Try to Stay Awake

Mark 13: 24-37

 © Reverend Kenneth E. Kovacs
Catonsville Presbyterian Church
Catonsville,  Maryland

First Sunday of Advent/ 27th November 2005

My grandmother, Ann, whom I grew up with, never liked to admit she had fallen asleep.  I can remember many evenings spent with her in front of the television.  Around ten o’clock she would slowly start to nod off, wake up, and then fall back to sleep. When she really went to sleep and began to snore, I would say, “MaMa, go to bed, you’re sleeping.”  She would quickly rouse herself, open her eyes wide, and look at me, noticeably angry, and say, “No, I’m not.  I’m awake.  I’m watching the show.  I’m not sleeping.”  And in a few minutes she would nod off again and awake, nod off and awake, and then be back to sleep again. Johann our cat (I named him after Bach) would be tugging on her to go to bed.  Oscar our dog (named by my brother, who loved the Oscar Madison character from “The Odd Couple”), he would bark at her, because, he too, wanted to go to bed.  Then I would say again, a little louder, “MaMa, go to bed, you’re sleeping.”  At which she would stir wide-eyed even more disturbed by my desire simply to tell the truth, saying, “No, I’m not.  I’m awake.”  She would never admit she was asleep, even when years later she was in a nursing home and slept most of the time.

These images came to mind this week reflecting upon Jesus’ command to “Keep Awake.”   Jesus says there will come a time, very soon, when they will see “the Son of Man coming in clouds” with great power and glory.  Jesus wants his disciples to pay attention, to discern the seasons and the times, to be aware of what is coming.  Be ready.  Keep awake.

 To our ears attached to our overworked bodies and minds Jesus’ command to stay awake sounds cruel when all we really want is just to go to sleep or get more sleep.  We’ve all, no doubt, read that most Americans are sleep-deprived, working long hours, with hectic family schedules, not getting enough rest. Cramming too much into the day leads to less time for sleep.  Doctors tell us we need seven to eight hours of sleep a night, some need even more.  More than 200,000 accidents occur each year from drivers falling asleep at the wheel.  The 1989 Exxon Valdez oil spill was partially caused by a tired tanker operator.  Sleep deprivation is costly and takes it toll, adversely affecting our health.[1]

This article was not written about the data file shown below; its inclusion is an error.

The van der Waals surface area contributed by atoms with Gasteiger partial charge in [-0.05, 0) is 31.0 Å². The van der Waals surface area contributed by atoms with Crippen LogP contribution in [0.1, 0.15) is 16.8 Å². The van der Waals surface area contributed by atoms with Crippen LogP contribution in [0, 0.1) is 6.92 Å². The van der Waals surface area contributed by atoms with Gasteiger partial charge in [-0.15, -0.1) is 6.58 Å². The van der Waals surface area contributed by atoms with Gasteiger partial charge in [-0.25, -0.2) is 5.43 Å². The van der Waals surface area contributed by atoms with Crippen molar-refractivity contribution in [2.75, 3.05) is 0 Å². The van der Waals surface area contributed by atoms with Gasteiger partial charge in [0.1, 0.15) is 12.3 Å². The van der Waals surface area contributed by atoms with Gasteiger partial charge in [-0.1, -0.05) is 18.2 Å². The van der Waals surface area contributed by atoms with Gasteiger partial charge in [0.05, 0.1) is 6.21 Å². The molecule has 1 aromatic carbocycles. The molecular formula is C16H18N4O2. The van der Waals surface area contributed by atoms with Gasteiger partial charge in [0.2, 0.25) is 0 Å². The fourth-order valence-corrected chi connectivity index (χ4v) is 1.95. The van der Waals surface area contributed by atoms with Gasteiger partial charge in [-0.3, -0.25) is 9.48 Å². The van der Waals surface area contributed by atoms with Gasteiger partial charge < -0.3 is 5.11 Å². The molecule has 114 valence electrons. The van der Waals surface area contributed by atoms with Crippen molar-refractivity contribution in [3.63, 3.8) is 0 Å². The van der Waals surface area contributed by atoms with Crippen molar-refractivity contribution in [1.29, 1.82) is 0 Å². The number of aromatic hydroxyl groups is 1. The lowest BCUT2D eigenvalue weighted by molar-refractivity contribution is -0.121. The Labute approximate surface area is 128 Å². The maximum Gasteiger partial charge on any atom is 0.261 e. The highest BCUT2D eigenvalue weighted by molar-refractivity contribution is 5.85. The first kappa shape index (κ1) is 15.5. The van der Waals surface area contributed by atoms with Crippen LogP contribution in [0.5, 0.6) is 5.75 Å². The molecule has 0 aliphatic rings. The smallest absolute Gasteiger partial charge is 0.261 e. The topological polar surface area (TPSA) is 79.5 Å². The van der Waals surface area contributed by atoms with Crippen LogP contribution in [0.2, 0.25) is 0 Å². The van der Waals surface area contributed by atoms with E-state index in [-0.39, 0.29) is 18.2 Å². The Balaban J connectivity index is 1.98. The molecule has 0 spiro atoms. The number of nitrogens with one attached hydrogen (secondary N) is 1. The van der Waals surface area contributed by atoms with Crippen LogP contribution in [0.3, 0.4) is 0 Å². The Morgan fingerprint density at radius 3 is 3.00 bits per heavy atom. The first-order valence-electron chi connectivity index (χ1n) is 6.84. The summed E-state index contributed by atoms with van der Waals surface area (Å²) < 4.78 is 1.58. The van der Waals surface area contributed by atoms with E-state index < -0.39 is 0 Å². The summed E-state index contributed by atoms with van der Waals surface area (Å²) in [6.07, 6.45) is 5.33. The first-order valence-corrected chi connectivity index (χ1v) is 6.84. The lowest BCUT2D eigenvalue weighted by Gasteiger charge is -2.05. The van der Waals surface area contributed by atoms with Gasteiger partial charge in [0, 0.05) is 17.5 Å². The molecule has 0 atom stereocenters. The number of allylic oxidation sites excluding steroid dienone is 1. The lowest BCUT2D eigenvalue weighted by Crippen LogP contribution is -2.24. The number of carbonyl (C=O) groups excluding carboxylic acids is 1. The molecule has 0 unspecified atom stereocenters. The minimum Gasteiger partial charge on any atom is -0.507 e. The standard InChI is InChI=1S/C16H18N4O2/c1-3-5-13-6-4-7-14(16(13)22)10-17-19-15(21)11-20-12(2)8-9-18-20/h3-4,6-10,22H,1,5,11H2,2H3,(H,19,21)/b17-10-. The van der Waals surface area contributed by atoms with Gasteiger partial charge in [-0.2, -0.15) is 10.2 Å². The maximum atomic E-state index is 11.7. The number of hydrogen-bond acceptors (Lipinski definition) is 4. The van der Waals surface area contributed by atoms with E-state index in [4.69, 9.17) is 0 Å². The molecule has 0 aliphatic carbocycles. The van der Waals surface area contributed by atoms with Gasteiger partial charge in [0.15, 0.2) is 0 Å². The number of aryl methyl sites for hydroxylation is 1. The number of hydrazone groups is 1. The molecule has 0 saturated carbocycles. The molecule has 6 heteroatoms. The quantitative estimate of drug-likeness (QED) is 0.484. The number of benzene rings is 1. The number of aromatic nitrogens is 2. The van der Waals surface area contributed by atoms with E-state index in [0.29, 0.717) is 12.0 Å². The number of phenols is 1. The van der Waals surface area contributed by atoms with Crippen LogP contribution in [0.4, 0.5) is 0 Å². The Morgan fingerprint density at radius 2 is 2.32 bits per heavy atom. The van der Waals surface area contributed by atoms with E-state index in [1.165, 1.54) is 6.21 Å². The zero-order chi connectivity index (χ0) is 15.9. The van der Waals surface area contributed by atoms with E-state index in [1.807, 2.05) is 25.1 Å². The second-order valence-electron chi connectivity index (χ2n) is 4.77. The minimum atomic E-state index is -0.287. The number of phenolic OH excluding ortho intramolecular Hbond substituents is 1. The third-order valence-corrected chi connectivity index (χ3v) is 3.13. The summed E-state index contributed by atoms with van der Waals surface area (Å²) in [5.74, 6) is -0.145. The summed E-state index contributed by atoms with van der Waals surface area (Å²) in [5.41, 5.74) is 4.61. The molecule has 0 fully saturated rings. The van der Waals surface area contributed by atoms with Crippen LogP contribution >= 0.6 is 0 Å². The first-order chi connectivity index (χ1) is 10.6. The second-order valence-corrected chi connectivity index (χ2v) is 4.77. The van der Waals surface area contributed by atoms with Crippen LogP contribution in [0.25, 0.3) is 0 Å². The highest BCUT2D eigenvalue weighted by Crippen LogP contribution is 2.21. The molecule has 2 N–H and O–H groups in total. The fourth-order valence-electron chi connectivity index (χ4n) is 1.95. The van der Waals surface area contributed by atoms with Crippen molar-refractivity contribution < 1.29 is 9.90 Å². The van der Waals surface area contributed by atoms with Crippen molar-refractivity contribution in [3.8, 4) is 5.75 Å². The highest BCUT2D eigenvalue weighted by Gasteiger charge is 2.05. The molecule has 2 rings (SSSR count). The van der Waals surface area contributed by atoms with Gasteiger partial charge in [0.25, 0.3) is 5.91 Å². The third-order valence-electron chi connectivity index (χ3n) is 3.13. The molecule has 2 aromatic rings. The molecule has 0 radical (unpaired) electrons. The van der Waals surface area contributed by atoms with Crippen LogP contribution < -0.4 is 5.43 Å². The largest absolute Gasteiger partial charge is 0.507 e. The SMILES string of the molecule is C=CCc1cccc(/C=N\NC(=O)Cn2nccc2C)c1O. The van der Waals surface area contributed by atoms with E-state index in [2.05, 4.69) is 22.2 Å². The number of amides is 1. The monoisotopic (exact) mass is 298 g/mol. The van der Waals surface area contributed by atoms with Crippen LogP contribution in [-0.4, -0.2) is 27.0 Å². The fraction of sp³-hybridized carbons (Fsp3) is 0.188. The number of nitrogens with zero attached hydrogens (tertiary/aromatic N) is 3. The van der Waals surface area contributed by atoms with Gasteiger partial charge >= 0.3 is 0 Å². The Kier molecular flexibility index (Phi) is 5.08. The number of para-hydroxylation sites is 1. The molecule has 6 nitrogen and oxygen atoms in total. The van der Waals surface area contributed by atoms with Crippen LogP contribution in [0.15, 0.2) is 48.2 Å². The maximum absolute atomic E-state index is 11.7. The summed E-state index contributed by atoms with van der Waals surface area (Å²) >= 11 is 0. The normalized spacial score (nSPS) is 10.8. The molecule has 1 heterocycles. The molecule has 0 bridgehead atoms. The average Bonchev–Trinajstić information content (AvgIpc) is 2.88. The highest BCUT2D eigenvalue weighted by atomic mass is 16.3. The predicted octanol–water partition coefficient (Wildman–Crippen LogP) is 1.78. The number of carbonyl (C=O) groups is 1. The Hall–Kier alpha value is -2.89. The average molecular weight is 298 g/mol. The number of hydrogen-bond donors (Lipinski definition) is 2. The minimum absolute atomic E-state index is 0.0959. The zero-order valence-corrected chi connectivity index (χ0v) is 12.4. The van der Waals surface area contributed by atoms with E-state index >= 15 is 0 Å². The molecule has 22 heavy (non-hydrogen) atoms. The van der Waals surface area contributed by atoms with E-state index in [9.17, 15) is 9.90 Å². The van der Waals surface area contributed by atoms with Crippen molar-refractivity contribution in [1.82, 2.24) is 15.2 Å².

The truth is people need more time to rest.  The Harvard developmental psychologist wrote a book several years ago with the evocative title, In Over Our Heads:  The Mental Demands of Modern Life.[2]  We are being bombarded with so much information – newspapers, television, computers, books, cell phones, and text messages.  The world is changing at a such a fast rate that it is tough to keep up.  When we watch television or a movie, we are being bombarded by so many images that its difficult to take it all in, to process it, to think and reflect upon all that we’re experiencing.  Do we really take the time to ask ourselves what we’re feeling when we look at the images of earthquakes victims in Pakistan, what are we feeling when we learn about another death in Baghdad, or yet one more shooting in Baltimore City?  Several weeks ago, psychologist Nancy Limbardo spoke during adult education time about the importance of getting enough sleep for our own mental well-being, so that we’re equipped to deal with the heavy emotional demands of modern living.  She said some people go to sleep watching TV and think they are getting sleep, but studies have shown that they are actually being hypnotized by the images and falling into a hypnotic state and not the deep levels of sleep that the brain requires for health. We’re on sensory overload, over stimulated, and overwhelmed.  Retreat centers are very popular today for religious and non-religious types.  We need to rest our eyes and minds and bodies.  We need sleep.  Dorothy laughed when she saw my sermon title, knowing how many people try to do exactly this when listening to a sermon – try to stay awake.  If  people fall asleep when I’m preaching (and I know who you are) I don’t take it personally, I just figure you need the sleep and sometimes the best thing we can do for our spirits is sleep.

And yet, Jesus says “Keep awake.”  Obviously, we can’t be awake 24/7.  To go thirty-six, even forty-eight hours without sleep our perceptions of reality itself will start to crack.  Yet, Jesus is concerned with reality – your reality and mine and in order to know what is real you need to be awake.  But it’s tough to know you’re awake if you don’t know you’re asleep.  How do you know when you’re awake if you don’t know you’re asleep?  This is the predicament of the text.  Sometimes people say they’re awake, when they’re really fast asleep.  Some people seem to be awake, when they’re really asleep. There are others who are asleep because they’re too afraid to wake up.  It is possible to sleep with your eyes open – while I don’t know who you are out there, I do know it happens.        

  There is the story about a man who knocked on his son’s bedroom door.  “James,” he says, “Wake up!”  James answers, “I don’t want to get up, Papa.”  The father shouts, “Get up, you have to go to school.”  James says, “I don’t want to go to school.”  “Why not?” asks the father.  “Three reasons,” says James.  “First, because it’s so dull; second, the kids tease me; and third, I hate school.”  And the father says, “Well, I am going to give you three reasons why you must go to school.  First, because it is your duty; second, because you are forty-five years old, and third, because you’re the principal.”[3]